We present the first health services data on the use of chiropractic care via F2F and telehealth mechanisms around the start of the COVID-19 pandemic. During February to April 2020, the early months of the COVID-19 pandemic in the United States, uncertainty and concerns about transmission, infection severity, and infection mortality of COVID-19 called into question the necessity of any U.S. health care visits that were not of an urgent or life-threatening nature. VHA took steps to decrease F2F visits when the overall risk–reward assessment favored doing so, and replaced them with virtual services when appropriate. [26] VHA's regional Veterans Integrated Service Network and individual facility leadership determined when and to what degree to restrict (and subsequently return) to F2F visits for all health care services.

As would be expected, we saw a dramatic decrease in the number of patients receiving either type of VHA chiropractic care in those months. Although greatly diminished, nationally chiropractic visits (including F2F visits) never reached 0 in any given month. However, as with other health care services, F2F chiropractic care at particular facilities could have been fully suspended at various points in time based on local considerations including infection rates, inpatient censuses, and infection control capacity.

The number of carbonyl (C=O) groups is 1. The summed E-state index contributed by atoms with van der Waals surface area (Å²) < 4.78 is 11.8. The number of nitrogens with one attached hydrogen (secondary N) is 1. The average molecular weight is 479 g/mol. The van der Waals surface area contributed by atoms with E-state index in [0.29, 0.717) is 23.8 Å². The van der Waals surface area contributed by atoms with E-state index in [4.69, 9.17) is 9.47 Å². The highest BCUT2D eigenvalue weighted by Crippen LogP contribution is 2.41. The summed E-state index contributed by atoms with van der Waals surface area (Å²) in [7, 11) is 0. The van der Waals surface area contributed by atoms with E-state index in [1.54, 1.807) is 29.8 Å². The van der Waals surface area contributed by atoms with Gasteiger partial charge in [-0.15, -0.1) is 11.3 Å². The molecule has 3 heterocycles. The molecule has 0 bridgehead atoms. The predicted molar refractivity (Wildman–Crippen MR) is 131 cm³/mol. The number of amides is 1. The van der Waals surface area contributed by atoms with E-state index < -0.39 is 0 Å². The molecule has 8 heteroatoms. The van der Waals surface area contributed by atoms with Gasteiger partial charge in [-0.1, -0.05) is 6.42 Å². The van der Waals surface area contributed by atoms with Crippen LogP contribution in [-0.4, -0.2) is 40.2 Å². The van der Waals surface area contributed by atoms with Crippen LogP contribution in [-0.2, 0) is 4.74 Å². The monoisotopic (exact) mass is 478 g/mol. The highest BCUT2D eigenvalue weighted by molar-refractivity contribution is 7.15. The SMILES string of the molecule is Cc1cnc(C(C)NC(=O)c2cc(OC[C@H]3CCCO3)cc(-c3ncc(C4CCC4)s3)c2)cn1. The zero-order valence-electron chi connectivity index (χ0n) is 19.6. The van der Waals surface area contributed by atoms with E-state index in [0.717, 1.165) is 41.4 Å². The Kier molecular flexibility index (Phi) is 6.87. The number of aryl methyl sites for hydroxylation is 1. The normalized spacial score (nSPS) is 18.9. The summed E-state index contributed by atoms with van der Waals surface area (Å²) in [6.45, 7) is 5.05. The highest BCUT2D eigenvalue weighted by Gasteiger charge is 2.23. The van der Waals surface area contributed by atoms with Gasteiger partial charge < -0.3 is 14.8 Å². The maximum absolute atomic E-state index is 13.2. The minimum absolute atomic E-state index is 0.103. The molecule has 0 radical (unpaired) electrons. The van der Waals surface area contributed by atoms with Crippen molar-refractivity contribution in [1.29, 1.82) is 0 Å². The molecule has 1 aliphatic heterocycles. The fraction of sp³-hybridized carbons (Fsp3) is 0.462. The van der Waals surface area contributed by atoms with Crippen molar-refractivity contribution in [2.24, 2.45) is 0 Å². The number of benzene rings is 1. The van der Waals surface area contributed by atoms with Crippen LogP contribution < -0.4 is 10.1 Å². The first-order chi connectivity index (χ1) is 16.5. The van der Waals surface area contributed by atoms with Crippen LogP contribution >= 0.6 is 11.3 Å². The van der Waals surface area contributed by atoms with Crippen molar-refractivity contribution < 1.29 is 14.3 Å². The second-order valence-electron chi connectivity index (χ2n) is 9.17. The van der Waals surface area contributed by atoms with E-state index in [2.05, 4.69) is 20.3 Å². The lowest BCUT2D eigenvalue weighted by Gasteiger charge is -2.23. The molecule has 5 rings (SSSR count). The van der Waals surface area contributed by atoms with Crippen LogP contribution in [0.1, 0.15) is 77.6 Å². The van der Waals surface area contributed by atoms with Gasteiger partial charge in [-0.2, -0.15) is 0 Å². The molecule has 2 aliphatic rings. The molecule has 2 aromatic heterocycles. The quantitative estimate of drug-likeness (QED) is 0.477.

Although F2F visits decreased, there was a substantial increase in the number of telehealth visits during the early months. In the pre-pandemic period, VHA provided telehealth chiropractic care at a low rate. The steep increase in telehealth visits that occurred in the early months showed VHA's capacity to modulate its delivery of chiropractic care by telehealth. Yet, telehealth visits did not completely compensate for the concurrent reduction in F2F visits, suggesting possible barriers to adopting telehealth.

When considering barriers, we offer these suggestions. First, patients and clinicians may have been hesitant to engage in virtual care because of unfavorable perceptions or barriers to technology. [27–31] Systemic factors, such as privacy policies and video platform bandwidth, also might have limited the uptake of virtual care. Because telehealth was rare in VHA chiropractic care before the pandemic, many VHA chiropractors might not have had the experience, familiarity, or training to adopt telehealth. Others have described barriers and facilitators of implementing chiropractic telehealth primarily outside the VHA system during the early pandemic days. [21–24] Further work is needed to determine whether similar themes apply to the VHA. However, the data here describe low utilization of telehealth in the pre-pandemic period and, nonetheless, institutional inertia might have had an effect in dampening the subsequent adoption of telehealth. [27, 32, 33]